Currently, clinical diagnosis of ZIKV infection relies on serological assays for the detection of antibodies (including rapid lateral-flow immunochromatographic assays, Ig M capture enzyme-linked immunosorbent assay [MAC-ELISA], and plaque reduction neutralization test [PRNT]) and molecular-based assays for the detection of viral nucleic acids (conventional or quantitative, real-time reverse transcription polymerase chain reaction [RT-q PCR]) , and an NS2B-specific RT-q PCR assay recently developed by the Pan American Health Organization (PAHO) in response to the ZIKV outbreak in South America which intends to replace the CDC-validated ZIKV pr M RT-q PCR assay of lower sensitivity .
However, the use of RT-q PCR assays as diagnostic tests requires centralized laboratory facilities, trained personnel, expensive equipment, and extended turnaround times associated with sample transportation over large distances.
However, in adult individuals where clinical manifestations do occur they are usually mild, self-limiting, and non-specific associated with an acute febrile illness characterized by low-grade (~38 °C) and short-term (2–7 days) fever, fatigue, rash, arthralgia, myalgia, headache, and conjunctivitis.
These clinical signs are indistinguishable from those induced by many other flaviviral or alphaviral infections.
For these reasons, point-of-need (PON) molecular detection tools for easy, rapid, reliable, inexpensive, and on-site ZIKV testing can not only significantly improve the quality of the health care system in vulnerable areas, but also ensure rapid testing in blood banks and provide enhanced field surveillance of ZIKV transmission with an overall impact of major significance on public health.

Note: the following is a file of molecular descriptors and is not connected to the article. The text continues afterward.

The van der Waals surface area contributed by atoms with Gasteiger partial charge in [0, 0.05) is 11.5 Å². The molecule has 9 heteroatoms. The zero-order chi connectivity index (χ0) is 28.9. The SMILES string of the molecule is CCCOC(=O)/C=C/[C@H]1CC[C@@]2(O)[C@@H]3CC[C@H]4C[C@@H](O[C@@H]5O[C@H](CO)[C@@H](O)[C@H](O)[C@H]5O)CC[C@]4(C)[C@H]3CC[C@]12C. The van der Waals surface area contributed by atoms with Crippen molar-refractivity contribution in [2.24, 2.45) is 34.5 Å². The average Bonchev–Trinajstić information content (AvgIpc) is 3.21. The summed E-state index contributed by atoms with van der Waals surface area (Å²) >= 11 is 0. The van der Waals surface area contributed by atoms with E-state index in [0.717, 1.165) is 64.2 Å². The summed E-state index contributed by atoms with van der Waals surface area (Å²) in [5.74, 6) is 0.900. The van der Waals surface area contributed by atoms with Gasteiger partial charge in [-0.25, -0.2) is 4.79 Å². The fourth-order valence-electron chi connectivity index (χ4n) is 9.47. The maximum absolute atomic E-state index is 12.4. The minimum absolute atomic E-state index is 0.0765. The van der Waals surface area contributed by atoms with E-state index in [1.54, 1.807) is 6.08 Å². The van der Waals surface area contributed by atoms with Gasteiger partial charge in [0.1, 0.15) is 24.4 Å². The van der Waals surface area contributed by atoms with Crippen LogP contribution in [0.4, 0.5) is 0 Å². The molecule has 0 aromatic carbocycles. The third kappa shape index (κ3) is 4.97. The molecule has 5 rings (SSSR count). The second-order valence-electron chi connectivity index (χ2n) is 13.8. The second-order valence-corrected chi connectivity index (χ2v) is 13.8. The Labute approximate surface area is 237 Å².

To date, only three potential PON, molecular-based assays to detect ZIKV RNA have been developed, although not extensively evaluated on target diagnostic specimens .The recent emergence of Zika virus (ZIKV) in Brazil and its precipitous expansion throughout the Americas has highlighted the urgent need for a rapid and reliable on-site diagnostic assay suitable for viral detection.Such point-of-need (PON), low-cost diagnostics are essential for ZIKV control in vulnerable areas with limited resources.Briefly, confluent monolayers of Vero cells were inoculated with a 1/10 dilution of ZIKV PRVABC59, FLR, and MR 766 strains in a minimal volume of maintenance media without fetal bovine serum.After 1 h adsorption at 37 °C, monolayers were overlaid with complete EMEM and incubated at 37 °C and 5% CO g for 15 min at 4 °C, aliquoted, and stored at −80 °C.Hence, laboratory diagnosis of ZIKV is mandatory to confirm the clinical diagnosis .Therefore, the availability of rapid, reliable, and relatively low cost diagnostic tools is of utmost importance for ZIKV control and management.Vero cells (ATCC® CCL-81™) were maintained in Eagle’s minimum essential medium (EMEM, Mediatech, Inc., Manassas, VA) supplemented with 10% fetal bovine serum (Atlanta Biologicals, Flowery Branch, GA), 2 m M L-glutamine (Gibco®, Carlsbad, CA), and penicillin and streptomycin (100 U/ml and 100 μg/ml, respectively; Gibco®) at 37 °C in 5% CO) were kindly provided by Dr. C6/36 were maintained in 1X Dulbecco’s modified minimum essential medium (DMEM, Gibco®) supplemented with 7.5% sodium bicarbonate (Gibco®), 10% fetal bovine serum, 1X non-essential amino acids (Gibco®), and 1 m M sodium pyruvate (Gibco®) at 30 °C in 5% CO atmosphere.AP-61 were maintained in 1X Leibovitz’s L-15 medium (Gibco®) supplemented with 2 m M L-glutamine, 10% fetal bovine serum, and 7.5% tryptone phosphate broth (Sigma-Aldrich, St. Tissue culture fluid (TCF) derived from Vero cells infected with ZIKV PRVABC59 (ATCC® VR-1843™), FLR (ATCC® VR-1844™), and MR766 (ATCC® VR-1838™) strains were used for analytical sensitivity and specificity evaluation of ZIKV-specific RT-q PCR and RT-ii PCR assays.Integration of the hydrolysis probe technology and an optical detection module allows automatic detection and interpretation of ii PCR results in the form of “positive” or “negative” readouts in a relatively low-cost device [ POCKIT™ system workflow for point-of-need detection of Zika virus RNA.This system includes a compact automatic nucleic acid extraction device (taco™ mini) and a portable PCR device (POCKIT™).